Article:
April 14, 2011

Scrumptious or Stran-gee? Korea's Most Bizarre Foods

As a kid, I was probably one of the pickiest around. If it wasn't pasta, pizza, or cheese, it wasn't going on my dinner plate. There were a few exceptions like olives and artichokes and spinach. Come to think of it, I was probably Italian in a past life.   I was so picky, in fact, that I had never even tried broccoli until I was in college. But, at some point in the past 5 years, I started trying new foods... and liked them. I then realized that I had been missing out on so many incredible foods that I vowed never to pass on a dish without trying it first.

Since I moved to Korea, I have regretted taking that vow on a few occasions.  At the same time, however, I've found that there are very few foods that I actually dislike and my gastronomic experiences have since covered a wide range of culinary treats, including some stranger ones that are characteristically Korean. Below are the strangest foods I've encountered here, but I must warn you, the reader: these dishes aren't for the faint of stomach.

Odeng (오뎅): Or, simply put, fish cake. The first time I tried this common Korean food (which is actually Japanese) was during a school lunch. They came in a soup and I mistook them for some sort of bread. I wasn't particularly fond of the texture, but I didn't think the taste was so bad. Later on, I found out that it was actually fish cake.

As it turns out, the fish are scrambled- yes, like eggs- and kneaded together to make certain shapes. The odeng can be formed into small slices to add to tteokbokki (spicy rice cakes), or longer strips to be put on sticks and sold on the streets. (For less than $1USD, at that!) Yet, I find that the strangest way fish cake is served is in udong (noodle soup) in the form of a small oval and decorated with colorful pictures of cherries. Like I said, it doesn't taste so bad, but scrambled, colorfully designed fish is just strange.

Odeng is one of the most popular street foods in Korea. (Photo: www.thetravelliz.com)

Beondegi (번기): If the thought of roasted silkworm larvae doesn't turn you off, then the smell will. I've acclimatized fairly well to the smells of Seoul, but the stench of these little creatures is impossible to get used to. The dish is another common street food, mostly eaten as a snack and often popular amongst children. I'm guessing that most of these kids don't realize that they are eating bugs, as a fear of insects is widespread across younger generations.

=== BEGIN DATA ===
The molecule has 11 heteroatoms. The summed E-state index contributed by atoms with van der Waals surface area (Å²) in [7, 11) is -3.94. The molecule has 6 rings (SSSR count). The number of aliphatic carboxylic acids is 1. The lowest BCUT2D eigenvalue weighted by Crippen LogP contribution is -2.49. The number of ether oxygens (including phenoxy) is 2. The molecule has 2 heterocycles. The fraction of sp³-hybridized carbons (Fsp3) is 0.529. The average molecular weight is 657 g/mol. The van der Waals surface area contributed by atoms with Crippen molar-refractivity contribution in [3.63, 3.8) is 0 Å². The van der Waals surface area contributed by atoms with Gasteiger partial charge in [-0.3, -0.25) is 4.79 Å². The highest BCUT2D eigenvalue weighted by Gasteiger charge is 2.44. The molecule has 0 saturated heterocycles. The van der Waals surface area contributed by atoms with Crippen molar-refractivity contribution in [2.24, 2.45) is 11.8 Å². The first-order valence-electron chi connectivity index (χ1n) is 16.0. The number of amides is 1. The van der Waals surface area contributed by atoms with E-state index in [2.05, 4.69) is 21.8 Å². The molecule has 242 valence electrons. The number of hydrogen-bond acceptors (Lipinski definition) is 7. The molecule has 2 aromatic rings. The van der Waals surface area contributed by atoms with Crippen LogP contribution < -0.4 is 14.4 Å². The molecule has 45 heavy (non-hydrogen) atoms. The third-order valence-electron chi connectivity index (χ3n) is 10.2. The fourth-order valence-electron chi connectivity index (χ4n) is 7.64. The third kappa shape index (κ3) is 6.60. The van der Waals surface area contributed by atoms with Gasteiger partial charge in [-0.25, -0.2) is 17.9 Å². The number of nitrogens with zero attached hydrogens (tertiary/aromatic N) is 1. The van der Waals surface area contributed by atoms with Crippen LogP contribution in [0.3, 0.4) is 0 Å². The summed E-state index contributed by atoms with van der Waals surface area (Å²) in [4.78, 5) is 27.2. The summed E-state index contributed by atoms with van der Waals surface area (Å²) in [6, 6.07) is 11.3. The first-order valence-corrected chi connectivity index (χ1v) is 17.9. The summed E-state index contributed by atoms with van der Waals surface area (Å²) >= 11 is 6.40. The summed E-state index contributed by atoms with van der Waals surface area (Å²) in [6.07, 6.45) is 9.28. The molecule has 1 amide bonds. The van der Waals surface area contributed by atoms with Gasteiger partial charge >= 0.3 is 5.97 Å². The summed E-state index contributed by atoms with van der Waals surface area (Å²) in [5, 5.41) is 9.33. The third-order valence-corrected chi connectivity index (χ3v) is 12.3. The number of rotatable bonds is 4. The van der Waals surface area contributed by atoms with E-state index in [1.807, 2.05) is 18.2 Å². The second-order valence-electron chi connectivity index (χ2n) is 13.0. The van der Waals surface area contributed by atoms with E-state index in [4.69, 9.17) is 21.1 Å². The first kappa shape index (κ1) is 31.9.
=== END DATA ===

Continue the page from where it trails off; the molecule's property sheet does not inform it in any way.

Anyway, beondegi are often smelled before seen but when I do happen to see a vendor, I hold my breath until I've passed. A few years ago, my cousin and her boyfriend at the time came to visit me in Seoul. He lived in Korea as a young boy and wanting a taste of his childhood, he naturally went to the bugs. He handled it well, but when he offered it to me, I couldn't help but gag. The beondegi tasted like it smelled: a roasty, chewy, putrid, insecty fusion that left one hell of an aftertaste. These little guys are also sold canned, stewed in a nasty juice, and are available at Asian markets in the Western World, just in case you're feeling adventurous.

Despite their appearance, foul smell, and rather rancid taste, beondaegi are a popular street food in Korea. (Image: TheAsianPersuasion.org)

Dalk-ddong-jib: This little treat translates literally to "Chicken's House of Poo" which, in essence, is chicken anus, a favorite drinking food amongst Korean businessmen. Dalk-ddong-jib is usually steamed or stir fried and is made with a seemingly harmless mix of oil, chilies, and sesame seeds. I was a bit apprehensive to try it, but did so out of politeness when with a group of locals. It was a bit chewy at first, but the flavor was good and I ate until I was full. Then again, I guess anything is good when accompanied by soju. It wasn't necessarily a dish I'd find myself craving, but of the stranger foods, it was one of my favorites.

Stir fried chicken anus is more appetizing than one might imagine. (Image: Yelp)
Seonji Haejangguk: Coagulated ox blood hangover soup. I know your mouth is watering already. I was on a trip in the Korean countryside in the middle of winter.  My pension was quite literally in the middle of nowhere, so after having walked in freezing temperatures to find a restaurant, I was extremely excited to see a restaurant and was eager to eat something hot.  My Korean companion insisted on ordering a special soup, something that would definitely warm us up.